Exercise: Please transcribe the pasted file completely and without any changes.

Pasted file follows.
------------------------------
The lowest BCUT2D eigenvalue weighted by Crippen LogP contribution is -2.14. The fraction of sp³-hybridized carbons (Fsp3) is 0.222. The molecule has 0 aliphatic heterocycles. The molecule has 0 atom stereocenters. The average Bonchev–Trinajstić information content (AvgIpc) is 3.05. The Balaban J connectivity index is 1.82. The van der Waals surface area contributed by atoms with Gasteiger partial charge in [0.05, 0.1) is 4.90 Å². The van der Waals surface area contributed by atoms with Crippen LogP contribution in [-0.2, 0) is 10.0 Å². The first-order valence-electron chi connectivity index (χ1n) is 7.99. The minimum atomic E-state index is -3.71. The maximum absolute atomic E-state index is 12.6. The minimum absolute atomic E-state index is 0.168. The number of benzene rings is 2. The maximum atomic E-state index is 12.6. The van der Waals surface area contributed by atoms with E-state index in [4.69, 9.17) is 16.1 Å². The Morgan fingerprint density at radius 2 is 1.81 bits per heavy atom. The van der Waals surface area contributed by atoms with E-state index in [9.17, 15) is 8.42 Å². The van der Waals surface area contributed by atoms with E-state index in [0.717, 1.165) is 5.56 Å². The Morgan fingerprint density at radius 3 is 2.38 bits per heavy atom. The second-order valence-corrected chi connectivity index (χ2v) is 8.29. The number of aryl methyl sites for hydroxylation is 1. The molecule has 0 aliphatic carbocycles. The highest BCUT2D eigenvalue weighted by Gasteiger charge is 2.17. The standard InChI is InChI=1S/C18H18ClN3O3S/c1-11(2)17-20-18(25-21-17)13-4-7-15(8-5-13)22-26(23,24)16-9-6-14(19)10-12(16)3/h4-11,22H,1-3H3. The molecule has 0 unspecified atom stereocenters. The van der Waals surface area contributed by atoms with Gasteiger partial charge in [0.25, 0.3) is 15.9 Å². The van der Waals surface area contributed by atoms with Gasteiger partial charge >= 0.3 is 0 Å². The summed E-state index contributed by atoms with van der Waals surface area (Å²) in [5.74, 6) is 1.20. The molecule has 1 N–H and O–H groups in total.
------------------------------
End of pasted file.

The lowest BCUT2D eigenvalue weighted by Crippen LogP contribution is -2.14. The fraction of sp³-hybridized carbons (Fsp3) is 0.222. The molecule has 0 aliphatic heterocycles. The molecule has 0 atom stereocenters. The average Bonchev–Trinajstić information content (AvgIpc) is 3.05. The Balaban J connectivity index is 1.82. The van der Waals surface area contributed by atoms with Gasteiger partial charge in [0.05, 0.1) is 4.90 Å². The van der Waals surface area contributed by atoms with Crippen LogP contribution in [-0.2, 0) is 10.0 Å². The first-order valence-electron chi connectivity index (χ1n) is 7.99. The minimum atomic E-state index is -3.71. The maximum absolute atomic E-state index is 12.6. The minimum absolute atomic E-state index is 0.168. The number of benzene rings is 2. The maximum atomic E-state index is 12.6. The van der Waals surface area contributed by atoms with E-state index in [4.69, 9.17) is 16.1 Å². The Morgan fingerprint density at radius 2 is 1.81 bits per heavy atom. The van der Waals surface area contributed by atoms with E-state index in [9.17, 15) is 8.42 Å². The van der Waals surface area contributed by atoms with E-state index in [0.717, 1.165) is 5.56 Å². The Morgan fingerprint density at radius 3 is 2.38 bits per heavy atom. The second-order valence-corrected chi connectivity index (χ2v) is 8.29. The number of aryl methyl sites for hydroxylation is 1. The molecule has 0 aliphatic carbocycles. The highest BCUT2D eigenvalue weighted by Gasteiger charge is 2.17. The standard InChI is InChI=1S/C18H18ClN3O3S/c1-11(2)17-20-18(25-21-17)13-4-7-15(8-5-13)22-26(23,24)16-9-6-14(19)10-12(16)3/h4-11,22H,1-3H3. The molecule has 0 unspecified atom stereocenters. The van der Waals surface area contributed by atoms with Gasteiger partial charge in [0.25, 0.3) is 15.9 Å². The van der Waals surface area contributed by atoms with Gasteiger partial charge >= 0.3 is 0 Å². The summed E-state index contributed by atoms with van der Waals surface area (Å²) in [5.74, 6) is 1.20. The molecule has 1 N–H and O–H groups in total.